Don't use FDR to undermine Social Security

By James Roosevelt Jr.

Social Security.

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IN HIS inaugural address, President George W. Bush invoked the name of my grandfather, President Franklin D. Roosevelt, as part of his campaign to privatize Social Security. Similarly, a political organization supporting that drastic change recently ran a television commercial using a newsreel clip showing President Roosevelt signing the Social Security Act into law. The implication that FDR would support privatization of America’s greatest national program is an attempt to deceive the American people and an outrage.

President Roosevelt founded Social Security for very basic but important reasons. He believed that the only enemy that could ever defeat the United States was fear itself. He and my grandmother, Eleanor, looked at America and found fear of want – particularly after retirement or loss of a parent. Today, thanks in large part to Social Security, the number of older Americans below the poverty line has dropped from almost 50 percent to only 8 percent.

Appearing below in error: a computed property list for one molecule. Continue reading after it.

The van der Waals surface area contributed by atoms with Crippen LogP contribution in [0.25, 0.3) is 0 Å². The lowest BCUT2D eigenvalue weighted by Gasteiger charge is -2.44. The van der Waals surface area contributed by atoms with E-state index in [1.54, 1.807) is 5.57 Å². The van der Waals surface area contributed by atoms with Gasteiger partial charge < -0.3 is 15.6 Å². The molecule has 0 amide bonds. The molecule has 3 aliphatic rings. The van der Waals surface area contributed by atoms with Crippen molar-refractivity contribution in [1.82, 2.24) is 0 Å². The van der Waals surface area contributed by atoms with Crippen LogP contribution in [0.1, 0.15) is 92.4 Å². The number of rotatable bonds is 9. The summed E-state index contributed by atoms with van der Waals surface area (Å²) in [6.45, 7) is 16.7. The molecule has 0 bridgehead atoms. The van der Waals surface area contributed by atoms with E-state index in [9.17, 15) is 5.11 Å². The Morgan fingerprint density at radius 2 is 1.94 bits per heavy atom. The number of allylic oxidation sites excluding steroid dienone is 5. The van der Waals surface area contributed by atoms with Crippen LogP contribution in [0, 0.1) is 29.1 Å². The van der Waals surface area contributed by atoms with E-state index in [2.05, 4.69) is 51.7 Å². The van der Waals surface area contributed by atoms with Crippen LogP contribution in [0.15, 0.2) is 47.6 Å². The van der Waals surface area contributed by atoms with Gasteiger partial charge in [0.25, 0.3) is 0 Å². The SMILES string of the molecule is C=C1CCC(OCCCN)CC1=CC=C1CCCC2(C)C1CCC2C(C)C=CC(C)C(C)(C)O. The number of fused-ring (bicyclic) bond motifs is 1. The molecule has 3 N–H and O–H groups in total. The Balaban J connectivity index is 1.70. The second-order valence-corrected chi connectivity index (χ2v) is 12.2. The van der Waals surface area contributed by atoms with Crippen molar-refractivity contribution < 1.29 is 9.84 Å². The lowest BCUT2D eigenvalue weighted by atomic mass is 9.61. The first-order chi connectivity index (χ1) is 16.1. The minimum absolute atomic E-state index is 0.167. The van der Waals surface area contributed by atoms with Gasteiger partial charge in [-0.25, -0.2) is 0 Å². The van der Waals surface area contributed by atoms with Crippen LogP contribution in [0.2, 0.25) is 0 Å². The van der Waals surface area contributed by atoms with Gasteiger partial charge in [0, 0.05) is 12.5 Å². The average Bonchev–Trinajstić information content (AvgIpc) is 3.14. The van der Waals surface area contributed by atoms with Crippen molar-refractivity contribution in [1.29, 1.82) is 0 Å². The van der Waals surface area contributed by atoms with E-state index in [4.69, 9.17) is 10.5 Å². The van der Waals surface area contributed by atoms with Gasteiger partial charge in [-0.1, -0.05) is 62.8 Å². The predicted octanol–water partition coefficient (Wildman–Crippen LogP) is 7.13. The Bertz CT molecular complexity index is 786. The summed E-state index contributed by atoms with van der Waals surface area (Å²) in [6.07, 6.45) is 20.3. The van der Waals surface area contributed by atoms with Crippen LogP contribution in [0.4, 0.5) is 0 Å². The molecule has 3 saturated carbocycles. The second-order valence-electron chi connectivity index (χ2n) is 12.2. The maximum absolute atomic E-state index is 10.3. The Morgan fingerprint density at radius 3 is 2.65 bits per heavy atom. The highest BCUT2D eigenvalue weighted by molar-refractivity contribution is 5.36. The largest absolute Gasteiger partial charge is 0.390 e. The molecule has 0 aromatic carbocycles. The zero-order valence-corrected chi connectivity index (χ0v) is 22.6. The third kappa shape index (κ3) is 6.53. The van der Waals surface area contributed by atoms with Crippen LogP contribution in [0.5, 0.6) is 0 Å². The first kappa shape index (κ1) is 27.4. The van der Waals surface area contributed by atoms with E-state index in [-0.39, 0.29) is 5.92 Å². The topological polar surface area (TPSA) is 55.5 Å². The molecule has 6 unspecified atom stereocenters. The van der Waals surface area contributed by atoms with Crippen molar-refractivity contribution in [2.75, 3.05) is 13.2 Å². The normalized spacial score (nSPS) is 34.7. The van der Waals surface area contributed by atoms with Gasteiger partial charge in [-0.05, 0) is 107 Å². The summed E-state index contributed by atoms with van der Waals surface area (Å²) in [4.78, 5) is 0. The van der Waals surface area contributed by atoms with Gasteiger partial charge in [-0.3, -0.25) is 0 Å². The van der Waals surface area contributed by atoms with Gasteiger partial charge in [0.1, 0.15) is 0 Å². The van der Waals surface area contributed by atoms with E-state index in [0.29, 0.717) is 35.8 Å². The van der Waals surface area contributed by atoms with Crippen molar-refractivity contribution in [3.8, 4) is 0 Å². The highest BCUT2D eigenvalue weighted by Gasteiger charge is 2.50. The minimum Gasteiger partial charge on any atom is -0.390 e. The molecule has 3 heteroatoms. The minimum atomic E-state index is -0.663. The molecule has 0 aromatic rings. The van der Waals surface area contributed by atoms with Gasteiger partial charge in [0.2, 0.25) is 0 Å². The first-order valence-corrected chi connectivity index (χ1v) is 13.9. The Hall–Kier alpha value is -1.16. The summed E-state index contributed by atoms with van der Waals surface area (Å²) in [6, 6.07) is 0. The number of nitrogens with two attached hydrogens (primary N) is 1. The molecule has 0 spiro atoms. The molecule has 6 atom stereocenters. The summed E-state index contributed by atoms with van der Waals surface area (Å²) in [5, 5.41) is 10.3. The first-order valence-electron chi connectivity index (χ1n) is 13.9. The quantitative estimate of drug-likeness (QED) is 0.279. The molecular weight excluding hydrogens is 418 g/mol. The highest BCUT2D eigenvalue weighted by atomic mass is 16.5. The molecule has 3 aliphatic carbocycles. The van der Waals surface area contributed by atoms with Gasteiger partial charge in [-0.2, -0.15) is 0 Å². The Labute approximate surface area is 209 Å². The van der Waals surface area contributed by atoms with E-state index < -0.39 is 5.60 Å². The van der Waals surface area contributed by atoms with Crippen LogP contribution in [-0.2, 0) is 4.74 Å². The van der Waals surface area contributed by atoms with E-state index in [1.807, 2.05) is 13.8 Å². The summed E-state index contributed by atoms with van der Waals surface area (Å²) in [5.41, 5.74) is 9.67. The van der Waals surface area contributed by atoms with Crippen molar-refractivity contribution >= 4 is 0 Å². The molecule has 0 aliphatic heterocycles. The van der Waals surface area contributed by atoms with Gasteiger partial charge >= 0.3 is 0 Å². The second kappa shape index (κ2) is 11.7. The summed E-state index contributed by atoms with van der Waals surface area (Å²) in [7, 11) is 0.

FDR believed that Social Security should be simple, guaranteed, fair, earned, and available to all Americans. President Roosevelt was adamant that Social Security was an insurance program to provide basic needs in retirement.

As a former Wall Street lawyer, my grandfather fully supported the opportunity of every American to have fair investment opportunities. But Social Security was – and is – something different. It was – and is – the guaranteed basis of a secure retirement. The risk is that future retired Americans will lose that assurance if the guaranteed benefit is eliminated. Drastic changes that divert the payroll tax to privatization will almost certainly eliminate that guaranteed benefit by crippling the ability to pay benefits, imposing trillions of dollars of new costs on the government and creating massive federal debt. Privatization threatens to bring about the collapse of the entire Social Security system.